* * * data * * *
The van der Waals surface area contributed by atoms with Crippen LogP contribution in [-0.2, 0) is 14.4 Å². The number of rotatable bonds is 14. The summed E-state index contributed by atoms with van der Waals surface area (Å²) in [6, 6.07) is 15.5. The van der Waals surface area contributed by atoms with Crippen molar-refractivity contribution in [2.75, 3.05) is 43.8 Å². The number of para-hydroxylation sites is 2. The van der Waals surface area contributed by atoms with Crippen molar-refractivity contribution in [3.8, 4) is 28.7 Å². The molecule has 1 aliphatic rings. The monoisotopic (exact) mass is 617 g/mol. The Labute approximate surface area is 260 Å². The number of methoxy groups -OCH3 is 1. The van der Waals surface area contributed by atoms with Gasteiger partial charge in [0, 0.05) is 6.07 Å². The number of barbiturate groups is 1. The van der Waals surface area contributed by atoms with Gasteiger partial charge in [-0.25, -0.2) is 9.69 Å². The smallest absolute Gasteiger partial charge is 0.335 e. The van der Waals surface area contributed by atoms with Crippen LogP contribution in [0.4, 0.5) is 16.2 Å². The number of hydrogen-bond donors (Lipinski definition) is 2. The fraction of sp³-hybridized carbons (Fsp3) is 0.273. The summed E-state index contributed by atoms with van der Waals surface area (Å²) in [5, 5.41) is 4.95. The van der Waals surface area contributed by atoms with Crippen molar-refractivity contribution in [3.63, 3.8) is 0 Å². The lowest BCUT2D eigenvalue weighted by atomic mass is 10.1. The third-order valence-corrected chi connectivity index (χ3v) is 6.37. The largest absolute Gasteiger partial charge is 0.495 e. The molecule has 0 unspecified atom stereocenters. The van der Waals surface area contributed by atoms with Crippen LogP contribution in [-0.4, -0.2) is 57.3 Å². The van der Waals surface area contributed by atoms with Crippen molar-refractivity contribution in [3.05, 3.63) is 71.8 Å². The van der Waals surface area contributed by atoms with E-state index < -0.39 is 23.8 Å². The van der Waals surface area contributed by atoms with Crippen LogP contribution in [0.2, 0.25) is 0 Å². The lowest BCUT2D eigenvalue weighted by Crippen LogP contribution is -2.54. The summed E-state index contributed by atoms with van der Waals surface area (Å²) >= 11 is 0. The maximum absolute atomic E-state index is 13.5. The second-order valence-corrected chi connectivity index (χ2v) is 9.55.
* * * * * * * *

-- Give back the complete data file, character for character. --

The van der Waals surface area contributed by atoms with Crippen LogP contribution in [-0.2, 0) is 14.4 Å². The number of rotatable bonds is 14. The summed E-state index contributed by atoms with van der Waals surface area (Å²) in [6, 6.07) is 15.5. The van der Waals surface area contributed by atoms with Crippen molar-refractivity contribution in [2.75, 3.05) is 43.8 Å². The number of para-hydroxylation sites is 2. The van der Waals surface area contributed by atoms with Crippen molar-refractivity contribution in [3.8, 4) is 28.7 Å². The molecule has 1 aliphatic rings. The monoisotopic (exact) mass is 617 g/mol. The Labute approximate surface area is 260 Å². The number of methoxy groups -OCH3 is 1. The van der Waals surface area contributed by atoms with Gasteiger partial charge in [0, 0.05) is 6.07 Å². The number of barbiturate groups is 1. The van der Waals surface area contributed by atoms with Gasteiger partial charge in [-0.25, -0.2) is 9.69 Å². The smallest absolute Gasteiger partial charge is 0.335 e. The van der Waals surface area contributed by atoms with Crippen LogP contribution in [0.4, 0.5) is 16.2 Å². The number of hydrogen-bond donors (Lipinski definition) is 2. The fraction of sp³-hybridized carbons (Fsp3) is 0.273. The summed E-state index contributed by atoms with van der Waals surface area (Å²) in [5, 5.41) is 4.95. The van der Waals surface area contributed by atoms with Crippen molar-refractivity contribution in [3.63, 3.8) is 0 Å². The lowest BCUT2D eigenvalue weighted by atomic mass is 10.1. The third-order valence-corrected chi connectivity index (χ3v) is 6.37. The largest absolute Gasteiger partial charge is 0.495 e. The molecule has 0 unspecified atom stereocenters. The van der Waals surface area contributed by atoms with Crippen LogP contribution in [-0.4, -0.2) is 57.3 Å². The van der Waals surface area contributed by atoms with Crippen molar-refractivity contribution in [3.05, 3.63) is 71.8 Å². The van der Waals surface area contributed by atoms with E-state index < -0.39 is 23.8 Å². The van der Waals surface area contributed by atoms with Crippen LogP contribution in [0.2, 0.25) is 0 Å². The lowest BCUT2D eigenvalue weighted by Crippen LogP contribution is -2.54. The summed E-state index contributed by atoms with van der Waals surface area (Å²) >= 11 is 0. The maximum absolute atomic E-state index is 13.5. The second-order valence-corrected chi connectivity index (χ2v) is 9.55.